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The International Bilingual City: How A University Meets the Challenge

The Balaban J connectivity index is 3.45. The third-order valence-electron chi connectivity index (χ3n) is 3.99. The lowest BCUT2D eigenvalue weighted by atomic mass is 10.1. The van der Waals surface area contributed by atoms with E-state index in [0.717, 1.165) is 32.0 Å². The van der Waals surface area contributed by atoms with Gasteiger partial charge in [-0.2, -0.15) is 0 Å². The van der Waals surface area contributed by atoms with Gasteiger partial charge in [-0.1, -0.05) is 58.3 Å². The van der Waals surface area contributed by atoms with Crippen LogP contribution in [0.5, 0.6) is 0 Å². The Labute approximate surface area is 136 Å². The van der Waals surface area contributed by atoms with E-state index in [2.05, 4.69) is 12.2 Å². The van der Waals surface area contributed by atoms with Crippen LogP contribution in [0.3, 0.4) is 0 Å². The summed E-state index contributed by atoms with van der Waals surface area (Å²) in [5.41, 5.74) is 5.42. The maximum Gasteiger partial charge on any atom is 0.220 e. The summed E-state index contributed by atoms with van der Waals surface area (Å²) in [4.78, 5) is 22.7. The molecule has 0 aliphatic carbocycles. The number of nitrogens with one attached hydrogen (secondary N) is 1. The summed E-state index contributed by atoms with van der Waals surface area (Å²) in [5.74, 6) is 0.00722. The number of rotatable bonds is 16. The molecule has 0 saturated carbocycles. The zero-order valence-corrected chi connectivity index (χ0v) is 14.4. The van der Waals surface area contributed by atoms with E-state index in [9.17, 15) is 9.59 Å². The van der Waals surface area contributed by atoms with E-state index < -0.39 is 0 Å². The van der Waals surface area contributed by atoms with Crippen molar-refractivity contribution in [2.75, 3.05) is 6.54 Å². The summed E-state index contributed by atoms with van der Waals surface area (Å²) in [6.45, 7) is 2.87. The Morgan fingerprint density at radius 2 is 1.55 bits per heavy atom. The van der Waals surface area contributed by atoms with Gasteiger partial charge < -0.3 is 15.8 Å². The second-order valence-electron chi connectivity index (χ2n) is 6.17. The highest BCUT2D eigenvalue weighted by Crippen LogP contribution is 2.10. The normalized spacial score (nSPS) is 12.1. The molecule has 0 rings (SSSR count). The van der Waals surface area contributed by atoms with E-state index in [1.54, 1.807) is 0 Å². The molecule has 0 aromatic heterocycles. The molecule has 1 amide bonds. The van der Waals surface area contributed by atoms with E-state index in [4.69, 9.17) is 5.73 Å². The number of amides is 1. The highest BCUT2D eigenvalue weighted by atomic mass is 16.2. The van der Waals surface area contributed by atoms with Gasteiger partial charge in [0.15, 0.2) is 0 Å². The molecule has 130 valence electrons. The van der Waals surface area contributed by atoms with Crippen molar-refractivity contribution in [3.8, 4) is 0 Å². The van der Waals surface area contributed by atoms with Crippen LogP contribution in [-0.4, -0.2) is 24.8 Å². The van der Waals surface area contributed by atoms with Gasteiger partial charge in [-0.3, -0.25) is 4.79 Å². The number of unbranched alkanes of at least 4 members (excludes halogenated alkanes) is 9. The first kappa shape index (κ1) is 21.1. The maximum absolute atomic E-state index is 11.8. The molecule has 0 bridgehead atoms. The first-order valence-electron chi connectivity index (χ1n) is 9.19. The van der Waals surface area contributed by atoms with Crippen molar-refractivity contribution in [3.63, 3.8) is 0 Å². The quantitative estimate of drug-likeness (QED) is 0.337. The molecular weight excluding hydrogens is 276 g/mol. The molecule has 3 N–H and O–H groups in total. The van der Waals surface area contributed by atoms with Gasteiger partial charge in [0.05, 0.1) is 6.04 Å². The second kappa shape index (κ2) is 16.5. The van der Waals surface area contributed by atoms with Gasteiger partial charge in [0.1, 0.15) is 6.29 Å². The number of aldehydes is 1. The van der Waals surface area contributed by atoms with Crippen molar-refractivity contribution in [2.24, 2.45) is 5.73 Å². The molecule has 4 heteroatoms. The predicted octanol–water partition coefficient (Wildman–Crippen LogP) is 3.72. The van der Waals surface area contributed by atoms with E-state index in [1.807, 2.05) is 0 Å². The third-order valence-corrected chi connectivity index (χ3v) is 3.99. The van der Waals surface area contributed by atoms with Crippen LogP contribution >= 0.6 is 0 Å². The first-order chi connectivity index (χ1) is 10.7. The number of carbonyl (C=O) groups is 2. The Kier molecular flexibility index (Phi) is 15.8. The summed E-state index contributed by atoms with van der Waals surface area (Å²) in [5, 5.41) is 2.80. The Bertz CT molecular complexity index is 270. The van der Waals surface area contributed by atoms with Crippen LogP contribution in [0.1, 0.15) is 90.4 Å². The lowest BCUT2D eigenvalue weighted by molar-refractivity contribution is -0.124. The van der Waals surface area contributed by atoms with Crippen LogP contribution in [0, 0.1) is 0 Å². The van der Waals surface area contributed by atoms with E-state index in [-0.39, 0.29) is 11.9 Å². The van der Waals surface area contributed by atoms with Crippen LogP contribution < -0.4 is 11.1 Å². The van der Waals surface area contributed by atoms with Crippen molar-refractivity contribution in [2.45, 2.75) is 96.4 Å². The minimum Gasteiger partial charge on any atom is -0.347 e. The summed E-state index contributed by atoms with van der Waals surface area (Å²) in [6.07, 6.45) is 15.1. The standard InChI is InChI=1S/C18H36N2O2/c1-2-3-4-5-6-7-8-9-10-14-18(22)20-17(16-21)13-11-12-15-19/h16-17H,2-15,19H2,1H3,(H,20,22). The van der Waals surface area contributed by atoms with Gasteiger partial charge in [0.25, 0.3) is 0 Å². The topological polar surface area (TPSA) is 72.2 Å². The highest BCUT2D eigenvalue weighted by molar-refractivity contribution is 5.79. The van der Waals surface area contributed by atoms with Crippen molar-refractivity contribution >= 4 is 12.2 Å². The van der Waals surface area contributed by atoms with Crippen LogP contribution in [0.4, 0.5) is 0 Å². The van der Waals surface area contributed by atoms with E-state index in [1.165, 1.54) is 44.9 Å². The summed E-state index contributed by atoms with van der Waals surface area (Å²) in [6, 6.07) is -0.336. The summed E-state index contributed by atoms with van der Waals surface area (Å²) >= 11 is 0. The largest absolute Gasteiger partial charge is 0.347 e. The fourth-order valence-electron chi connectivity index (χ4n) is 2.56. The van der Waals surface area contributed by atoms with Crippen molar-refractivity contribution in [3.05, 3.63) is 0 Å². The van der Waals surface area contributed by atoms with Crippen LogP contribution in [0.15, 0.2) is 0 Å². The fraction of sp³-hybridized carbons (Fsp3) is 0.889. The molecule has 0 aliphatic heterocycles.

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Abstract  Can language departments in schools on the U.S.-Mexico border take advantage of bilingual situations, expanding their programs through a creative serving of diverse publics, or must they be constrained by cross-ethnic taboos and restrictive local “rules of speaking”? These and kindred questions are addressed in this essay, which, following a sociolinguistic description of the El Paso-Ciudad Juarez metropolitan area, relates how placement tests, multiple tracking, trans-institutional program articulation, and an honest appraisal of weaknesses as well as strengths have contributed to improvement. Various topics discussed include the role of women in ethnic language maintenance, some intra-ethnically segregative consequences of language-dominance-based tracking in the elementary school, the pitfalls and the benefits of establishing a mandatory placement system, and the price that is paid for failing to finely articulate FLES at the district level.

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